Sen. Marsha Blackburn (R-Tenn.) said on March 23 that she didn’t see anything during her time on March 21 in Arizona to justify barring journalists from covering the growing crisis at the U.S. border area with Mexico.
“I didn’t see anything that would justify keeping media out. Media embed in war zones, they do that, and they do it well,” Blackburn told reporters during a telephone news conference following her visit to Cochise County, which is on the Arizona–Mexico border, and Pinal County, just north of the border area.
“So I can’t imagine why there would be this push to keep media out other than they just don’t want people reporting on what is going on.”
A flood of illegal immigrants has surged across the U.S. border with Mexico since President Joe Biden signed multiple executive orders reversing his predecessor’s immigration policies, including immediately stopping work on the border wall President Donald Trump spent several years improving, which he extended hundreds of miles into previously open areas.
According to the Hill, more than 15,000 unaccompanied minors are said to have been processed thus far by U.S. border immigration officials, with thousands more children and adults, most not tested for the CCP virus, also known as the novel coronavirus, crossing the border and being released into the U.S. interior.
Department of Homeland Security Secretary Alejandro Mayorkas said on CNN on March 21 that reporters won’t be allowed until the federal government can guarantee their safety from the virus.
“We are in the midst of a pandemic, we are dealing with crowded Border Patrol facilities, we are focused on our operations and the needs of the children, and at the same time, we are working to provide access to those border patrol facilities when we can do so in a safe manner,” Mayorkas said on “State of the Union.”
Sen. Ted Cruz (R-Texas) wrote on Twitter on March 22 that “denying the press the ability to observe, film, and report on the conditions at the border is not openness or transparency—it is hiding the truth from the American people.”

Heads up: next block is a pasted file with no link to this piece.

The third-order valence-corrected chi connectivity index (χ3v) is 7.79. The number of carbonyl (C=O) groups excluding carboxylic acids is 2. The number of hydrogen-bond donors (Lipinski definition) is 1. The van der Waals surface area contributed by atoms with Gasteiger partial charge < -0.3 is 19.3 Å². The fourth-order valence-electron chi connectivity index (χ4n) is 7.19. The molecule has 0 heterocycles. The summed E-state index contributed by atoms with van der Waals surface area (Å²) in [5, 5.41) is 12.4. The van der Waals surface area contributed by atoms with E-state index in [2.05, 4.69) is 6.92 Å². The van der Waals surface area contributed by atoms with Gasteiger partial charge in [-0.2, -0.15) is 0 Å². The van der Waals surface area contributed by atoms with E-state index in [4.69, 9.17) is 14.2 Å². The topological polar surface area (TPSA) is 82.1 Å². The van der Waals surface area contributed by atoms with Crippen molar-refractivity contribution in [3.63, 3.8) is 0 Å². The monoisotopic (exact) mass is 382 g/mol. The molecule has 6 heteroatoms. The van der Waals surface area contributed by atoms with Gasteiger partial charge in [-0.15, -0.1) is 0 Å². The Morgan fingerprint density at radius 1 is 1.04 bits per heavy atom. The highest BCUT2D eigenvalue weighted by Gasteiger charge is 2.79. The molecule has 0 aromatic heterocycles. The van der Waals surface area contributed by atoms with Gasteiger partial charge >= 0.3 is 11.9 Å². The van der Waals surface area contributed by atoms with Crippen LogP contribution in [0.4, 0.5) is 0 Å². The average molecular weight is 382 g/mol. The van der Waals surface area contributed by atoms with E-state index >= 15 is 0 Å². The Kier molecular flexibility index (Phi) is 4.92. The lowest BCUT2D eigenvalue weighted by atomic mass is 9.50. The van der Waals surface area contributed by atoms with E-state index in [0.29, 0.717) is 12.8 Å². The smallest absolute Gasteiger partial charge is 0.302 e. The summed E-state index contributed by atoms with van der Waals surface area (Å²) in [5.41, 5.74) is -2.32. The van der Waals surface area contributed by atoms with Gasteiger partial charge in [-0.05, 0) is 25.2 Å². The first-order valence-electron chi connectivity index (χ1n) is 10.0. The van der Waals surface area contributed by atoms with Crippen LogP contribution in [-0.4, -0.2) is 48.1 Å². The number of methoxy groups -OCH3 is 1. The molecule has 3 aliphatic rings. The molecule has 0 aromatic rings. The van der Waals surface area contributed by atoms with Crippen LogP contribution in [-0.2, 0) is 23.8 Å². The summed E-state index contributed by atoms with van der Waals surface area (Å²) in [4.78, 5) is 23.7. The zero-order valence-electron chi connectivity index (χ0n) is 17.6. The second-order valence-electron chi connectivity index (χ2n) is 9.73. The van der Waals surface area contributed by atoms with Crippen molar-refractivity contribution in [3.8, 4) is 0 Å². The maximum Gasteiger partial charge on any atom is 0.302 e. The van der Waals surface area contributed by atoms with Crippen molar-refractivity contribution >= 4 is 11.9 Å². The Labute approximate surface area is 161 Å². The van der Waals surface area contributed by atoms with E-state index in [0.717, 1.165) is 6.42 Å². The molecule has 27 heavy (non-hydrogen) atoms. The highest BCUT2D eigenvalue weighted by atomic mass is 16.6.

Cruz demanded that Biden reverse the previous decision and allow journalists to accompany the Texas senator and 14 Senate colleagues on an oversight border visit on March 26.
Mayorkas also said on March 21 that the present border crisis was caused by Trump dismantling the immigration system he inherited from his predecessor, President Barack Obama.
“We are rebuilding the orderly systems that the Trump administration tore down to avoid the need for these children to actually take the perilous journey,” Mayorkas said.
But Blackburn said she talked with private citizens and local law enforcement authorities in Arizona, all of whom pointed to policy changes implemented by the Biden administration as the cause of the growing crisis.
“Everyone says the uptick has been significant since Joe Biden won in November. They all know that this is a crisis of Biden’s making, it is the Biden open-border policy, it is the Biden immigration policy,” she said.
Blackburn called for an immediate return to the Trump administration’s “Remain in Mexico” policy, which forced immigrants seeking to enter the United States to remain in Mexico until allowed to cross the border for the adjudication of their cases.
She also said the Biden administration should cease its resumption of the catch-and-release policy of the Obama era in which illegals stopped at the border would be given a court date to appear for processing, then be released into the United States. Few of them actually returned for their court dates and have simply remained in the country illegally.
Blackburn also emphasized the importance of resuming construction of the Trump wall, both to complete it as a barrier to illegal crossings and to deny Mexican drug cartels the ability to use the construction access roads built by the United States as drug-smuggling resources.
“I think one of the things many people don’t realize is the sophistication of the cartels. These are big international businesses, and in the Arizona border, that border South into Mexico is controlled by El Chapo’s cartel,” Blackburn said.
The drug cartels use extremely sophisticated surveillance resources to track where U.S. law enforcement units are located so they can be avoided by drug smugglers and human traffickers.
“Fifty percent of all the street drugs that come into the U.S. come in through Arizona,” Blackburn said. “So this is where the cartels have set up their surveillance systems, and with the border wall construction being pulled to a halt, these roads, having already been cut into the mountains, the cartels are using them to more quickly move up people who are signed on with their cartel.”
In addition to the drugs, Blackburn said the cartels are rapidly expanding rent-a-child programs that utilize children to pose with unrelated adults as family units.
Blackburn has introduced legislation that requires DNA testing to confirm familial claims before the individual adults and children are allowed into the country.
Congressional reporter Mark Tapscott may be reached at firstname.lastname@example.org